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Friends

Now that the hockey season was over, I was no longer rushing to get to work at the library on the first Wednesday afternoon in October. Therefore, I calmly parked my car in the best available parking space. Grabbing my bag, already dressed in my uniform, I emerged from the car when the street was clear and closed the door behind me. After locking the car, I ambled over to the library. The automatic doors parted in front of me and I stepped through, greeting Spencer behind the counter with a grin.


“Good afternoon, Nina,” he said, mirroring my smile. “You look like you’ve got an extra spring in your step today.”


“Well, I haven’t just been playing hockey.”


“That’s a point.”


“What’s on your agenda for this afternoon?”


“I’m playing golf again. It’s good exercise for me.”


“Well, enjoy.”


“Thank you.”


Spencer exited the library. I got to work behind the counter, scanning the occasional book for someone who didn’t know how to use the self-serve machines. I tried not to feel lonely. Once the library had closed, I started putting out the chairs for the support group meeting. With that job done, I could study for a little bit. That kept me occupied until the others started arriving. Like usual, Timmy came in first, this time with a plastic container filled with biscuits. When Rod entered the library, Dave walked beside him.


“Hello Rod, hello Dave,” I greeted them, a little surprised to see them both.


“Hello Nina,” Rod replied, his voice quivering a little.


“Come over, take a seat,” I advised them.


Timmy rose to his feet. We glanced between each other awkwardly, not sure what exactly to say. Eventually, I wordlessly sourced another chair. Rod and Dave sat down.


“You know, it’s the, um, anniversary of when I disappeared,” Dave pointed out in his broad accent. “I was thinking that, if you permit, I could address the group and tell them a bit about why I did what I did and then how I felt when I found out that Gracie had disappeared.”


“If you’re willing,” Timmy responded.


It was the opposite of an agreement, at least in my view, but he couldn’t exactly straight out deny Dave.


“Thank you, I really appreciate that,” Dave replied.


Once the support group meeting concluded, I was eager to get home quickly. I even left Timmy to lock up, which I knew that he would be fine with. As soon as I returned to the house, my parents were ready to pack the car. I couldn’t stop thinking about Dave speaking about his own disappearance. After closing the boot, Dad padded over to the front of the car and opened the door. He moved onto the driver’s seat and shut the door again, before fastening his seatbelt. Finally, Dad reversed out of the driveway and we were away, en route to our holiday house at Shoal Bay, for a much-needed few days away. The Devereux family were not joining us, even though they were half owners of the apartment as well. I was grateful, because I didn’t want to be on holidays with Geoff at this stage. Mum switched on the radio, so that some pop music could break the silence. I pressed the button to wind down the window just a little. A breeze filtered in to the car, ruffling my pink hair just a bit. I took a deep breath. When the air started to overwhelm me, I raised the window once again, so that the car was sealed again.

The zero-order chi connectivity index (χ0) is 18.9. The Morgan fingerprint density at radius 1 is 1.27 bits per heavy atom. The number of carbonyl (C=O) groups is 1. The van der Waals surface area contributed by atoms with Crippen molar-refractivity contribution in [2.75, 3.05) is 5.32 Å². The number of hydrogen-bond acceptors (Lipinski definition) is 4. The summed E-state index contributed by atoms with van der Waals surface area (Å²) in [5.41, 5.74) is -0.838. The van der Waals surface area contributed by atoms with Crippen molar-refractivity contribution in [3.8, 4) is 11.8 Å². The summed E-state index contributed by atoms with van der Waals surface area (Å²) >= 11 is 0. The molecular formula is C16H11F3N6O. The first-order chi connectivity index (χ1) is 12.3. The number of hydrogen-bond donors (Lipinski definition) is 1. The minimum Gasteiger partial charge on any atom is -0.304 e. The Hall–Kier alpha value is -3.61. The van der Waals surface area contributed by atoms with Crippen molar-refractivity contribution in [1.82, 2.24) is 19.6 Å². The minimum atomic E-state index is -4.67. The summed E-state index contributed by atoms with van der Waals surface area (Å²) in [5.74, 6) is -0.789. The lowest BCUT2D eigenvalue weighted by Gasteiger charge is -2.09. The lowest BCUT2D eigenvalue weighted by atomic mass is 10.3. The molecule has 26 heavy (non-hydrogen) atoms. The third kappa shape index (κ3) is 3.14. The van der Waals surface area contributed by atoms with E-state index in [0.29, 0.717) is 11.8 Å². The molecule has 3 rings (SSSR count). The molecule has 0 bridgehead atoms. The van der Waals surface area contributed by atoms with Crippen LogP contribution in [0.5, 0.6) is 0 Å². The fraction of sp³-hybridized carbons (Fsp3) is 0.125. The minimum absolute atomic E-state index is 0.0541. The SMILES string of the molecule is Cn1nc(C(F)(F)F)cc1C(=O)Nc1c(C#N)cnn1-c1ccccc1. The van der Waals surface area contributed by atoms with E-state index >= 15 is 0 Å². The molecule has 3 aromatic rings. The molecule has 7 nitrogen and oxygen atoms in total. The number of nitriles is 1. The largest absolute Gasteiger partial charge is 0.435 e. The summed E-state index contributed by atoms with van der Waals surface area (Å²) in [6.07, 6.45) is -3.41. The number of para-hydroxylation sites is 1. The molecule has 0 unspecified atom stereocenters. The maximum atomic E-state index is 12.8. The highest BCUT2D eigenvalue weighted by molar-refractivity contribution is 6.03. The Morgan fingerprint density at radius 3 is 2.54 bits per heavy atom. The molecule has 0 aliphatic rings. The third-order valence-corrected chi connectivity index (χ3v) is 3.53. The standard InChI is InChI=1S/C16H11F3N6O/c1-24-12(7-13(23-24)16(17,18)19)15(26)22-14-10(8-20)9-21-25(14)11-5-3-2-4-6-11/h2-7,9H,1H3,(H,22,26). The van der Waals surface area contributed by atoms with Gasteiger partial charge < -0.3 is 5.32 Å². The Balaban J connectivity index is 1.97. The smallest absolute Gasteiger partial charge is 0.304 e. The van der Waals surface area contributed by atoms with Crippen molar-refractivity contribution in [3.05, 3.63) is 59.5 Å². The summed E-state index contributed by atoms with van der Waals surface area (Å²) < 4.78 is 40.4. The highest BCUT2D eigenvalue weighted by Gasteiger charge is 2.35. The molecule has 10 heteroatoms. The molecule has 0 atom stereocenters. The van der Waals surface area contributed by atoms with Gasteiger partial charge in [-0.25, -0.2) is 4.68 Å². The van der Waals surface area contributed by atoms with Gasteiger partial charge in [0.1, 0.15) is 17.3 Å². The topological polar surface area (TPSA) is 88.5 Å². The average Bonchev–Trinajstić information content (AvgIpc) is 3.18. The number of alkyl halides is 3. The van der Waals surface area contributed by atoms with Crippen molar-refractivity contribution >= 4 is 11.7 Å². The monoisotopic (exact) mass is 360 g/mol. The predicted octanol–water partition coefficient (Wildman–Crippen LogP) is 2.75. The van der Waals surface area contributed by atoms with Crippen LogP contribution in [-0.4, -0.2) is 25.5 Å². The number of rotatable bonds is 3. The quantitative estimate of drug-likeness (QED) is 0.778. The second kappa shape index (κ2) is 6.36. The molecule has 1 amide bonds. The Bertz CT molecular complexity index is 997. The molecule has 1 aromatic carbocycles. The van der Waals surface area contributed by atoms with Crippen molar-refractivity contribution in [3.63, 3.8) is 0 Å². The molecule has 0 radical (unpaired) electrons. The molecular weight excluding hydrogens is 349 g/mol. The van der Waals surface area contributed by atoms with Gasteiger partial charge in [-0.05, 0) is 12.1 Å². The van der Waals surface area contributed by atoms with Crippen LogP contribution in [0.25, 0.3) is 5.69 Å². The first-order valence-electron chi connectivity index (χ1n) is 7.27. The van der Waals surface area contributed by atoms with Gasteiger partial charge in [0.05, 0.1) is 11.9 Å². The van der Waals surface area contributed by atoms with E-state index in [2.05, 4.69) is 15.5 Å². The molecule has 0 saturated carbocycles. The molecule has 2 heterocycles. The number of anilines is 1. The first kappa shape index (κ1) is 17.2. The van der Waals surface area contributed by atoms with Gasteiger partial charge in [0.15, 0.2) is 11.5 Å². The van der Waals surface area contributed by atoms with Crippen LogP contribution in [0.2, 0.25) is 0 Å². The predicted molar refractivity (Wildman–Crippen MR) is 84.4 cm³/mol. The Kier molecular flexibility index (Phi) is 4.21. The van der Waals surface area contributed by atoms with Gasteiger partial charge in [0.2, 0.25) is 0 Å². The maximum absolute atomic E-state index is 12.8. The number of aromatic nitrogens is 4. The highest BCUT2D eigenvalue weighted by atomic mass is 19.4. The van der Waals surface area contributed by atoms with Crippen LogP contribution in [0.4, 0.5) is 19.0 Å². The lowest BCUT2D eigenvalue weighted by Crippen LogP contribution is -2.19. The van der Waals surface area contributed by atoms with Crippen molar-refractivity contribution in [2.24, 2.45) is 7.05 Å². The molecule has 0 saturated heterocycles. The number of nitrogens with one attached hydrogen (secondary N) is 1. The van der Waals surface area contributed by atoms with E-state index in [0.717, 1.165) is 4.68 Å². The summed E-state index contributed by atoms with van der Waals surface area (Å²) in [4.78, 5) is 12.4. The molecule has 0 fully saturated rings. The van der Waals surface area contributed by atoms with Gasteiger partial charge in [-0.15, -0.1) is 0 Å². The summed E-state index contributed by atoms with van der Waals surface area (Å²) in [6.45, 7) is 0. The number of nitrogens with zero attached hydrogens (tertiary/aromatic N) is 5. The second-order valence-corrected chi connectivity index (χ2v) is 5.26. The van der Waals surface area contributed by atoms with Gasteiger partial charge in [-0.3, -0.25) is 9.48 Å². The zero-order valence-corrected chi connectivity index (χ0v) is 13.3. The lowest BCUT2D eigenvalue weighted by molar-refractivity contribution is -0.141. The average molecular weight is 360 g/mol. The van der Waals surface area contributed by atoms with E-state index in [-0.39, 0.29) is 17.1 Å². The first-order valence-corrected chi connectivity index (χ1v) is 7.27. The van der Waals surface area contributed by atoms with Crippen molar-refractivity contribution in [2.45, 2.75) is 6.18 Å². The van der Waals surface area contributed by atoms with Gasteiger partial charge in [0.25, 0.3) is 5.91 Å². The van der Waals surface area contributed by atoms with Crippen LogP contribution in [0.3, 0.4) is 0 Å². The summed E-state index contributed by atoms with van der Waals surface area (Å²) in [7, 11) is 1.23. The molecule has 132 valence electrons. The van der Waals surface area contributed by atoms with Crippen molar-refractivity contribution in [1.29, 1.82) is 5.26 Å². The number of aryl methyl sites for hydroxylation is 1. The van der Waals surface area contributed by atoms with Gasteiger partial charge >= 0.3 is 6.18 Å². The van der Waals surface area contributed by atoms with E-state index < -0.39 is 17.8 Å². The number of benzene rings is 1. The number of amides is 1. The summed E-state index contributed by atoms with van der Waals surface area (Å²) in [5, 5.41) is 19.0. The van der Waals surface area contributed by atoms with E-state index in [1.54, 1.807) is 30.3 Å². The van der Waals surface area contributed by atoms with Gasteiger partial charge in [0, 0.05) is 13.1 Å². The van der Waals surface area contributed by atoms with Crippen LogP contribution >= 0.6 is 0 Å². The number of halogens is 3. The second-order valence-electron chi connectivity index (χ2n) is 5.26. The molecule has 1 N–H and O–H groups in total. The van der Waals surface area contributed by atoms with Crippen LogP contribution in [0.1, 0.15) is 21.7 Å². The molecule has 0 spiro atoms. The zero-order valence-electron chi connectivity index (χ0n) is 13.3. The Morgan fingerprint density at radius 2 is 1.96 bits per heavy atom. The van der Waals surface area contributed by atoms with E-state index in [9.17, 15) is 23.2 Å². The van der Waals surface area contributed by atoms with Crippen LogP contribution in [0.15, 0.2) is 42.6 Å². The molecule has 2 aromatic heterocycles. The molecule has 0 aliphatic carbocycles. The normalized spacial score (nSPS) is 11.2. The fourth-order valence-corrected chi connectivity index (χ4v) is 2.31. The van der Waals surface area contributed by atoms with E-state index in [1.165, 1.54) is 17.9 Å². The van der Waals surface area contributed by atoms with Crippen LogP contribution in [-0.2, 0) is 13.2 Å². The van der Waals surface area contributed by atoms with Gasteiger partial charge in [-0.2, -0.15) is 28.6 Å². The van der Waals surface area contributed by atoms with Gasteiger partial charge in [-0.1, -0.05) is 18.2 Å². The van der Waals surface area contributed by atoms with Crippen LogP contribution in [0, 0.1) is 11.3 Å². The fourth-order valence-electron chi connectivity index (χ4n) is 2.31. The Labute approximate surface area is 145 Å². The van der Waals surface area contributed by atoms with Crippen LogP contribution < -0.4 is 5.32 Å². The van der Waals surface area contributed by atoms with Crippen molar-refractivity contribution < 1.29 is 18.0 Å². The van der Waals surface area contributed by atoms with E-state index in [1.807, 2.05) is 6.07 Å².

“Why did you buy the place at Shoal Bay in the first place?” I asked.


“We thought it would be cheaper in the long-run, especially going in with Greg and Natalie.”


 

The younger sister of missing Sydney man Mitchell del Reyan, Nina del Reyan lives on Dharug land in western Sydney. She has recently commenced a teaching degree at Macquarie University. Nina loves her family and friends and is deeply committed to finding answers and justice for the families of missing people.


Abbey Sim is the founder of Huldah Media. She is a creative writing, law and theology student who lives on the lands of the Dharug people in Sydney, Australia. Abbey desires to explore themes of hope, love and longing through her storytelling. She is the author of 'Shadow' and 'From the Wild'.


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